Ms. Chow said she had to make a “patriotic” visit to the mainland to get her passport back. The Hong Kong police condemned her intention to “openly jump bail.”
By Tiffany May, Reporting from Hong Kong

A woman wearing a medical mask and glasses is seen in the back seat of a police vehicle.

Agnes Chow, a Hong Kong pro-democracy activist, being arrested by police at her home in Tai Po, Hong Kong, in August 2020. Credit…Lam Yik Fei for The New York Times

Agnes Chow, a prominent pro-democracy activist in Hong Kong who was arrested as part of a sweeping crackdown, said over the weekend that she had fled to Canada and planned to skip bail, in a bold challenge to the authorities.

Ms. Chow had been arrested in 2020, along with several other dissidents, including the newspaper mogul Jimmy Lai, after Beijing imposed a national security law on Hong Kong to curb dissent. The authorities were investigating Ms. Chow on suspicion of collusion with external elements, a vaguely defined political crime that carries a maximum penalty of life imprisonment. She was later released on bail.

Ms. Chow wrote in an Instagram post on Sunday that she had traveled to Canada in September to study at a university. She said she had decided not to return to Hong Kong in December to report to the police, as the authorities had requested. “Perhaps I will never go back again in my lifetime,” she wrote.

Hong Kong’s national security police condemned her expressed intention to “jump bail” and urged her to “immediately turn back.” In a statement on Monday, the Hong Kong government said that it would “spare no effort” in bringing Ms. Chow to justice and warned that she could not “evade legal liabilities by absconding.”

In Beijing, a foreign ministry spokesman who was asked about Ms. Chow’s statement said that no one was above the law and that illegal acts would be punished. Continue reading

Hong Kong Inside Out–cfp

Call for Papers: Hong Kong Inside Out – Hong Kong Studies Postgraduate Conference 2024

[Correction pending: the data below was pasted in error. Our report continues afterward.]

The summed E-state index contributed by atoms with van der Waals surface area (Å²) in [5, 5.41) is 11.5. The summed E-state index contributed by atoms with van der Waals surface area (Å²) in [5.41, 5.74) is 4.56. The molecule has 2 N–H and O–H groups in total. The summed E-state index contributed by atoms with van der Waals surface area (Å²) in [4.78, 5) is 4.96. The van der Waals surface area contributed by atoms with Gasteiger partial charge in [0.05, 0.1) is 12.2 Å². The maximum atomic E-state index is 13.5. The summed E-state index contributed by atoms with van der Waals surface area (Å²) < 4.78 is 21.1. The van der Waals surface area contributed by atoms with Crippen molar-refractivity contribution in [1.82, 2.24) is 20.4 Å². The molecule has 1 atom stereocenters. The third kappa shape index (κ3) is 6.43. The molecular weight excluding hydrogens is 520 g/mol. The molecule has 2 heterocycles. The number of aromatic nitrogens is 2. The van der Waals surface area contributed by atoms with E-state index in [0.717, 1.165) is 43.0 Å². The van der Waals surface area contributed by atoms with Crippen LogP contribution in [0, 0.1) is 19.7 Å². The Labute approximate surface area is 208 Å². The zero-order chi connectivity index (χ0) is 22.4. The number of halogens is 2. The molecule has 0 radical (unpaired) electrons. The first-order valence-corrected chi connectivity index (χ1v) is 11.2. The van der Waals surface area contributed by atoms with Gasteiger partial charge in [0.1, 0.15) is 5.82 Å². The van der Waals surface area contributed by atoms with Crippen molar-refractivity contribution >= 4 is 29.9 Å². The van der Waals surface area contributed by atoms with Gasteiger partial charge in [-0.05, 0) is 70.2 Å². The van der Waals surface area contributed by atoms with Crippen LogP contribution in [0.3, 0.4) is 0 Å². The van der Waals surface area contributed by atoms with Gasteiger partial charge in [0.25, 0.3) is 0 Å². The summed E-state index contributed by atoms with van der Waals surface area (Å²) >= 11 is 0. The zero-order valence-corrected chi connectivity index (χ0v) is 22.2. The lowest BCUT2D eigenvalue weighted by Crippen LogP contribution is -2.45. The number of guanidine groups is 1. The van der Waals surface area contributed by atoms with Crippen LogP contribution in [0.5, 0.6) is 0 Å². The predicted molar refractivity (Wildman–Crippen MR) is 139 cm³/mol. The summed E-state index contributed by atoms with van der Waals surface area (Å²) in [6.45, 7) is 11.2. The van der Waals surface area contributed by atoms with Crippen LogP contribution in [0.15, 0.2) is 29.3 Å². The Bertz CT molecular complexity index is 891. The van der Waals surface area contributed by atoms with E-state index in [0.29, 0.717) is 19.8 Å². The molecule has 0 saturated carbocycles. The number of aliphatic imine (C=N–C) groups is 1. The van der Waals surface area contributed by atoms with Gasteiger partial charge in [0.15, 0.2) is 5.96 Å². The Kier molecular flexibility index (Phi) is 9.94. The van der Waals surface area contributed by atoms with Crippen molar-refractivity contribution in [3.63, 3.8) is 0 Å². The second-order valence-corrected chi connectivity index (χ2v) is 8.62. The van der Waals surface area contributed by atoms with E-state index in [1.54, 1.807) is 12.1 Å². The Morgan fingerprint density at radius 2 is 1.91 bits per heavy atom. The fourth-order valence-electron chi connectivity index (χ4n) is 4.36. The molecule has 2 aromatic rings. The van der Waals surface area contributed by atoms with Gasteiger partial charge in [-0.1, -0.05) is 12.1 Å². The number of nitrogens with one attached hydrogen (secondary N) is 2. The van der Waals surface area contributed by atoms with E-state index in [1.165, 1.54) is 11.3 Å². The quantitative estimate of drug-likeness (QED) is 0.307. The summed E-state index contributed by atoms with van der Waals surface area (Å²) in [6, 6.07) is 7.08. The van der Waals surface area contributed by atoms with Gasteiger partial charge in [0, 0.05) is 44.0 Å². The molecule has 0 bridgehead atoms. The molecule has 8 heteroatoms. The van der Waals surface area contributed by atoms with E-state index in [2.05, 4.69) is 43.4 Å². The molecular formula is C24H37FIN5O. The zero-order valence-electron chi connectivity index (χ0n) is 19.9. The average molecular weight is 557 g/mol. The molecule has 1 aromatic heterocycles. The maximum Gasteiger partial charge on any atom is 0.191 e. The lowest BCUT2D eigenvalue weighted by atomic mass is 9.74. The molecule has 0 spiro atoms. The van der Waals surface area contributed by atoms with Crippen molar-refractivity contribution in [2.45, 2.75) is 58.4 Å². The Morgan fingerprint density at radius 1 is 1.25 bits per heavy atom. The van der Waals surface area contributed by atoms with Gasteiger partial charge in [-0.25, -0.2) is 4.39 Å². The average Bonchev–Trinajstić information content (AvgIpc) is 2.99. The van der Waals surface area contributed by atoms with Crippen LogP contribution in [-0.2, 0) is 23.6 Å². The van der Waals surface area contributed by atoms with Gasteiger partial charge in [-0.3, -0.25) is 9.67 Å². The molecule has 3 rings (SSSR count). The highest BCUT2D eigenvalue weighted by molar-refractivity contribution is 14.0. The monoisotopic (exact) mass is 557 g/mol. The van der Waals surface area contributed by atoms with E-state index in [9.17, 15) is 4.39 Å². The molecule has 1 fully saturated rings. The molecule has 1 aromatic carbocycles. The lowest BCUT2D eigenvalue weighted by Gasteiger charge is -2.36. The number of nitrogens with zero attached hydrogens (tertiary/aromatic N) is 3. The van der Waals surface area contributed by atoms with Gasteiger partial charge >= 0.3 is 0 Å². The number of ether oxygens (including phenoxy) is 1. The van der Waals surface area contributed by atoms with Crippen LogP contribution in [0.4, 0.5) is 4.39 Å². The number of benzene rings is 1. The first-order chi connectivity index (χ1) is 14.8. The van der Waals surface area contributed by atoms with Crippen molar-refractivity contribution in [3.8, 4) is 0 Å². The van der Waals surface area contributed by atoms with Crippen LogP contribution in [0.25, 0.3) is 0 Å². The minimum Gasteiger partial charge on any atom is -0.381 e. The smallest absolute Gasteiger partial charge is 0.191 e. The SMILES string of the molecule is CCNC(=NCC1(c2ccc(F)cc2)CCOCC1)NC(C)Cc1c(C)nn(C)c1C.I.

*All dates and times are in Hong Kong Standard Time if not specifically mentioned (GMT+8)
Conference dates: 26-27 April 2024 (Friday–Saturday)
Format: Online
Languages: English, Cantonese, and Mandarin
Eligibility: Students who are currently enrolled in master’s or doctoral programmes at the time of conference
Deadline for abstracts: 15 December 2023 (Friday)
Paper due: 1 April 2024 (Monday)
Keynote speaker: Dr John D. Wong (Associate Professor, Hong Kong Institute for the Humanities and Social Sciences & School of Modern Languages and Cultures, HKU)

Hong Kong Studies has emerged from being a fledgling field primarily centred in the city of Hong Kong itself into a sprawling network of researchers, centres, postgraduates, and programmes across continents. At the same time, growing interest in Hong Kong and its historical and contemporary dilemmas has proliferated across a variety of disciplines in the social sciences and humanities. While the rapid growth of the field has brought considerable resources, vitality, and urgency to scholarly research and discussions about Hong Kong, it has also come at the cost of fundamental conversations about how to define the field itself. What is gained and what is lost when we study Hong Kong while situated within the city itself, or while working from far away? Who has belonged in the study of Hong Kong, and who has been excluded? How do the key terms and concepts by which various disciplines approach Hong Kong past and present differ from each other, and how might these be reconciled? In short, how might we understand or even reconceptualise the subject of our collective inquiry—Hong Kong—inside out? Continue reading

UHK clamps down on ‘disreputable’ behaviour

Source: SCMP (6/29/23)